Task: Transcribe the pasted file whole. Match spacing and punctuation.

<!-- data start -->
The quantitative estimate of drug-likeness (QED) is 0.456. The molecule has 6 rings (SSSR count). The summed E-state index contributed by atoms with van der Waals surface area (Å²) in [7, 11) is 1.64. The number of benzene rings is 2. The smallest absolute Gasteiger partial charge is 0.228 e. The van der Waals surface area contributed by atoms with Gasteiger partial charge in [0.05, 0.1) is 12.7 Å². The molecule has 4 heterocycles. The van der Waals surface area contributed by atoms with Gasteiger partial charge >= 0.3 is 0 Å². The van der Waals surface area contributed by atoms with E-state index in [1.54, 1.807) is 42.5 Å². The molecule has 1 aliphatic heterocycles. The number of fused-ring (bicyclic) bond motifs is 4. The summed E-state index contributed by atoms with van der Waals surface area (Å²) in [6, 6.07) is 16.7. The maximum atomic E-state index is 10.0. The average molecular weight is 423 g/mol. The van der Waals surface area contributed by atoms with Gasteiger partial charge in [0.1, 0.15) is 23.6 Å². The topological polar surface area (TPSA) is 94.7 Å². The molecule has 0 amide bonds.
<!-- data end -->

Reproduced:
The quantitative estimate of drug-likeness (QED) is 0.456. The molecule has 6 rings (SSSR count). The summed E-state index contributed by atoms with van der Waals surface area (Å²) in [7, 11) is 1.64. The number of benzene rings is 2. The smallest absolute Gasteiger partial charge is 0.228 e. The van der Waals surface area contributed by atoms with Gasteiger partial charge in [0.05, 0.1) is 12.7 Å². The molecule has 4 heterocycles. The van der Waals surface area contributed by atoms with Gasteiger partial charge >= 0.3 is 0 Å². The van der Waals surface area contributed by atoms with E-state index in [1.54, 1.807) is 42.5 Å². The molecule has 1 aliphatic heterocycles. The number of fused-ring (bicyclic) bond motifs is 4. The summed E-state index contributed by atoms with van der Waals surface area (Å²) in [6, 6.07) is 16.7. The maximum atomic E-state index is 10.0. The average molecular weight is 423 g/mol. The van der Waals surface area contributed by atoms with Gasteiger partial charge in [0.1, 0.15) is 23.6 Å². The topological polar surface area (TPSA) is 94.7 Å². The molecule has 0 amide bonds.